One of the most obvious advantages that Android holds over its competitors is the ability to have complete control over your files rather than leaving it entirely to the system and individual apps to manage in the background. There’s a lot of choice in how you manage your files though, so we’re here to lend a hand.
In this roundup, we’re going to take a look at eight awesome options for file management on your Android device, all of which fit into Android’s modern look and feel. (more…)
The number of online file storage solutions is on a meteoric rise. That’s a good thing in two ways: first, the buzz they generate is creating a lot of awareness about the importance of backing up files before the disaster strikes; second, they make secure and redundant storage space available at throwaway prices.
Dropbox is the crowd favorite, but is pricey if you try to add more storage. Equally good competing apps are available in the market at affordable prices and Box is a pioneering dark horse. Box lets you store all of your content online, so you can access, manage and share it from anywhere. Let’s see how best it can be put to use while on the go!
There was a lot of buzz a few weeks ago when Google announced that Docs would become Drive, a general purpose file storage/syncing application with similar functionality to Dropbox. As a matter of fact, I reviewed the web app – the summary being that it’s good, but I will stick with Dropbox. The Android app, on the other hand, offers a completely unique experience that’s worth exploring.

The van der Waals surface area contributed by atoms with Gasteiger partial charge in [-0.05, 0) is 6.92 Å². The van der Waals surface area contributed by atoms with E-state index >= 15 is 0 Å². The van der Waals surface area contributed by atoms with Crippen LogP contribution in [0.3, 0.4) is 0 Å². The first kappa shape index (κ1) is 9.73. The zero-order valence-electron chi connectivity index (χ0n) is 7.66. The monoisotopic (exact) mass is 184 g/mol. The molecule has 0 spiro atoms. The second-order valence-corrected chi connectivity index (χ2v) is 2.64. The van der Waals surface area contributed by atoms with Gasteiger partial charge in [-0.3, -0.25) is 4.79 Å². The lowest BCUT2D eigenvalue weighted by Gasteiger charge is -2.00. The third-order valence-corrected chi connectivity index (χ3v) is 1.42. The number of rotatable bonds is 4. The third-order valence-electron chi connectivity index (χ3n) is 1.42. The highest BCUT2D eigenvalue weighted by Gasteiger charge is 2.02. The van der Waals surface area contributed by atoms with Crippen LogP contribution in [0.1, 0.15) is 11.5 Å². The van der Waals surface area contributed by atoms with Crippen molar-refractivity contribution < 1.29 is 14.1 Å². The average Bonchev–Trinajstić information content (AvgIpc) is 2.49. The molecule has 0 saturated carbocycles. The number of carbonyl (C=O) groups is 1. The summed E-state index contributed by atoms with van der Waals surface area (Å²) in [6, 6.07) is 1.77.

“Low on space: Phone storage space is getting low.” Uh-oh. This issue is easy to fix if you’ve rooted your phone, but what if you haven’t? Let’s take a look at the possibilities…
What’s the Big Deal?
Does it really matter if you run out of internal phone storage? After all, you’ve got an SD card that can fit gigabytes of data and applications.
Actually, yes; being low on internal storage causes problems. If you’ve got less than 25MB free, you won’t be able to install over-the-air updates to your system (including new versions of Android). Less than about 15MB, and you can’t sync emails, Facebook statuses, calendar appointments, and so on. Also, some applications can only be installed to the internal storage: Flash Player 10.1 and the AIR for Android runtime are two big examples of this, each weighing in at a hefty 10MB.
Rooting your phone allows you to move these applications — as well as various system files — to the SD card, freeing up plenty of space. In this article, we’ll look at what you can do if you don’t want to root it.